Saturday, 16 April 2011

Jimmy Chamberlin on Drum Channel - theTitbits!

A very animated Jimmy Chamberlin joins Chad Szeliga, Terry Bozzio and Danny Seraphine in a round table discussion on Drum Channel.

Jimmy talks a little about his recent switch to the ‘Drum Worshop community’ he feels that DW will be able to support “the search for a better sound and evolution of the instrument and artist”. He talks a little about building his DW drum kit online initially; probably using this.

He talked about getting back his (don’t call it leopard) Jaguar print Zwan kit which was leant out to a drum shop, and having that set-up in his home studio at the moment.

A viewer asks; “Have any of you zoned out during a gig?”
Chamberlin: What was the question?

JC would, dependant on the gig and set list - ‘inadvertently’ skip a track or two if he didn’t like them; It was up to the band if they went with it or stopped... Maybe he really hated Starz:

According to Chamberlin shark fishing in Nova Scotia with Taylor Hawkins and Josh Freeze leaves the joints a little sore for a gig the next day.

The one that got away...  Chamberlin talks about shark fishing
A little talk around click tracks and maintaining a pulse through a fill. Jimmy went on to say “No clicks used in the Pumpkins and it certainly shows” but post Pumpkins he started to use one (in Zwan). He talks about ‘seeing time’ and a ‘having a clear musical picture in the mind’ about [how a fill should sit in a beat] before even playing it. He also goes on to say that some of “my favourite drummers are sloppy as hell, but as long as it sounds good [to him] and [the grove] has an emotional basis, it doesn’t matter”.

Chamberlin talked a little about recording some tracks for Mellon Collie at Pumpkinland and a little problem which occurred; apparently transmissions from a local taxicab company radios got picked up on their tapes.  He also talked about how in order to look at his drum parts in a different way when working with Flood, sometimes Flood would remove all of Chamberlin's cymbals in order to force him to approach songs in a different way.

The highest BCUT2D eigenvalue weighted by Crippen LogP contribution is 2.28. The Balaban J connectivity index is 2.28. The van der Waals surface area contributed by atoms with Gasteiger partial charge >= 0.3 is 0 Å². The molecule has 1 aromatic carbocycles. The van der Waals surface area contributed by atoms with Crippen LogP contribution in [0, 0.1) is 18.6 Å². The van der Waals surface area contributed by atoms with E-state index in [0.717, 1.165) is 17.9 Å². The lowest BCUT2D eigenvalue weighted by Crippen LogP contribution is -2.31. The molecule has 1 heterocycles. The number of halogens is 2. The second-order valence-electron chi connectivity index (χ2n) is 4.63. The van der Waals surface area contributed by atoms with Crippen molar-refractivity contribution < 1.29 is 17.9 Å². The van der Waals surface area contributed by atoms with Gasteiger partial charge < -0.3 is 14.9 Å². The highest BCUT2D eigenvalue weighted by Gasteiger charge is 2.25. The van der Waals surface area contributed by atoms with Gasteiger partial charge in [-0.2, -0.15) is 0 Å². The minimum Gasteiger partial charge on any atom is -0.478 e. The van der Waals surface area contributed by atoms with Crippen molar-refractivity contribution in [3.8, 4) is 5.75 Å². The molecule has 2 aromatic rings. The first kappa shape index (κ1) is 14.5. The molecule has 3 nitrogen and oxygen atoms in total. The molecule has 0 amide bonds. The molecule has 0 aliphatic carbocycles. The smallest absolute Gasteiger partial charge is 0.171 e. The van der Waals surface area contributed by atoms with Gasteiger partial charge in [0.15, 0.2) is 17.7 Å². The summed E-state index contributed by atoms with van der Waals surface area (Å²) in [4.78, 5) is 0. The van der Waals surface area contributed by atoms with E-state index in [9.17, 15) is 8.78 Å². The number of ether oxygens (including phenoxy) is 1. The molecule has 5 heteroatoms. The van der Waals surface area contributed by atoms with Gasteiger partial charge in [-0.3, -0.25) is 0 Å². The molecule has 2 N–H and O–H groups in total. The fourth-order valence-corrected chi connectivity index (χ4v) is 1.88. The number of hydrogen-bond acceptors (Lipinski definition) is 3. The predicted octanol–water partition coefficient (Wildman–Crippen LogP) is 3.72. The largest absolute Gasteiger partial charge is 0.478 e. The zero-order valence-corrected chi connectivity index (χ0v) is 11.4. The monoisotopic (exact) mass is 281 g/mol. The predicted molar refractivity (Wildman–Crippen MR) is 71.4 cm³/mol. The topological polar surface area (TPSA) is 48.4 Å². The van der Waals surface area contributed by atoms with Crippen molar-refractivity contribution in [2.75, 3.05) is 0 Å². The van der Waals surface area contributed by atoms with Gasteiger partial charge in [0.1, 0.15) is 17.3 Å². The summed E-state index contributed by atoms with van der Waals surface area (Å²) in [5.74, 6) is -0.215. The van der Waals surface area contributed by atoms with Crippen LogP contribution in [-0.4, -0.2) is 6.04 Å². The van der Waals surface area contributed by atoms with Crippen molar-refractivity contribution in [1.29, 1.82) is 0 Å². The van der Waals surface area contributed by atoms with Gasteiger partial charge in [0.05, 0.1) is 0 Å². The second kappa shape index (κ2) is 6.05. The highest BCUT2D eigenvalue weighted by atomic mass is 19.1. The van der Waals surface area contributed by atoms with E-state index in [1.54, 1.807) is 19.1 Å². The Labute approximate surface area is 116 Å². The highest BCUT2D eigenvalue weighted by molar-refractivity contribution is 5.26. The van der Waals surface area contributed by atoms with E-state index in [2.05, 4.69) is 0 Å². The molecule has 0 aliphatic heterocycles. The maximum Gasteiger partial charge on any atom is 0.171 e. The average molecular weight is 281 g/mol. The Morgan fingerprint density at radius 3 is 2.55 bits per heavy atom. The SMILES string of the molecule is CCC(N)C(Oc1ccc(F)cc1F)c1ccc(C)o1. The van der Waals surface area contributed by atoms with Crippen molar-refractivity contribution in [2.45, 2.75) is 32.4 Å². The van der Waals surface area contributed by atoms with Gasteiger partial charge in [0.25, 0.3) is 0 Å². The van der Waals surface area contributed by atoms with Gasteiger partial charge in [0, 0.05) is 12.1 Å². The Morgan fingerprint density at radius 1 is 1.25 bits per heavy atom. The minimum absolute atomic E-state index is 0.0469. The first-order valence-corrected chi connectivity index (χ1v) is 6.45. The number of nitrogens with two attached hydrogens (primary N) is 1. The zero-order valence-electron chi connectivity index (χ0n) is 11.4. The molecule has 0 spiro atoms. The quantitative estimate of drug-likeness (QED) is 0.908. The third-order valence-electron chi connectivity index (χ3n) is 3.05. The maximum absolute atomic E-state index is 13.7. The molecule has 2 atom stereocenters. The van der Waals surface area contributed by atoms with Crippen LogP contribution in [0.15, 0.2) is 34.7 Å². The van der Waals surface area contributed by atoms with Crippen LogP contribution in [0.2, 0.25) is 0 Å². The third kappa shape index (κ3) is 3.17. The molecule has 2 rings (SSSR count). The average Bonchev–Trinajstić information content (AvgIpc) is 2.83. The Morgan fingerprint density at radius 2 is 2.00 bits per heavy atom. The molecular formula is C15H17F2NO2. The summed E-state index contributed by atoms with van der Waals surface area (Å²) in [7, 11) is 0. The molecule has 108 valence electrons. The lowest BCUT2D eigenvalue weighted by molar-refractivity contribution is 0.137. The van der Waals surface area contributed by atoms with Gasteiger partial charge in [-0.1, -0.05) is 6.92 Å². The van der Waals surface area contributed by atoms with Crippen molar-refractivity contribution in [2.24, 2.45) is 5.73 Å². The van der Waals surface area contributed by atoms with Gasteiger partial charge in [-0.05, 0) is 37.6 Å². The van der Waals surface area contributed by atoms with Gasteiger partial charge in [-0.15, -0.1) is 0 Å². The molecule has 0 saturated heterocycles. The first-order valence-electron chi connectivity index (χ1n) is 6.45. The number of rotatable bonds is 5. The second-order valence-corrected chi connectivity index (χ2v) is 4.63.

In terms of practising; Chamberlin revealed that he is currently working on double bass playing and experimenting with Swiss triplets and poly-rhythms from African style drumming.  He started off using a couple of books; One on ostinatos, recommended by Bozzio and The Encyclopedia of Double Bass Drumming by Bobby Roninelli

Hope you enjoy the slide-show below;


  1. Thanks for sharing. At some point I'm gonna have to get a subscription to Drum Channel & check these out.

    Interesting to hear that he's working on double bass when he's (as far as I know) staunchly avoided it for so long. I went to a clinic once where he made a joke about double bass sounding like "the drummer is running down the street with the bass drums" etc.

    I'm sure he'll use it in a unique and creative way. The shit JC plays with toms + just a single pedal is such a blur that I bet a lot of casual fans just assume he's always used double pedals.

    Remember back on the JCC board where Jimmy explained where he'd played with the double DW pedal on "Quiet" wasn't during the intro like a lot of people assumed, but was like maybe a third of the way through the song. It was easy to miss--I thought it was on the "...boys to the bone" part, but don't really remember.

    Jimmy + African drumming styles = win, for sure. Jungle drums!

  2. Re: Quiet, I could never hear the double-bass on that track - even when JC explained the part he used it on (it was something like you said).

    As for the use of the double pedal in a creative way > this is what Jimmy said; "…I recently started playing double bass, for the first time in my life. So for me it’s like, the easiest way for me to approach it was to go and get some books. I got the, of course, the Ostinato which I’m struggling with now, which is great, but it’s really freed up a lot of brain space, musically and melodically. So I got the Bobby Rondinelli (sp) “secret to double bass heavy metal drumming” which is something which I would never play just out of my own brain. But it certainly challenges me, as an individual, to play something that’s out of the box; Which is like, ‘basic metal double bass drumming’ which is something which is really far away from who I am and what I listen to. But it’s fun. I’ve found that through those sort of simplistic combinations, that I’ve been able to bring those into my own repertoire and facilitate the existence of new stuff, through that kind of basic stuff.

  3. Thanks! Jimmy is amazing and only gets better & better.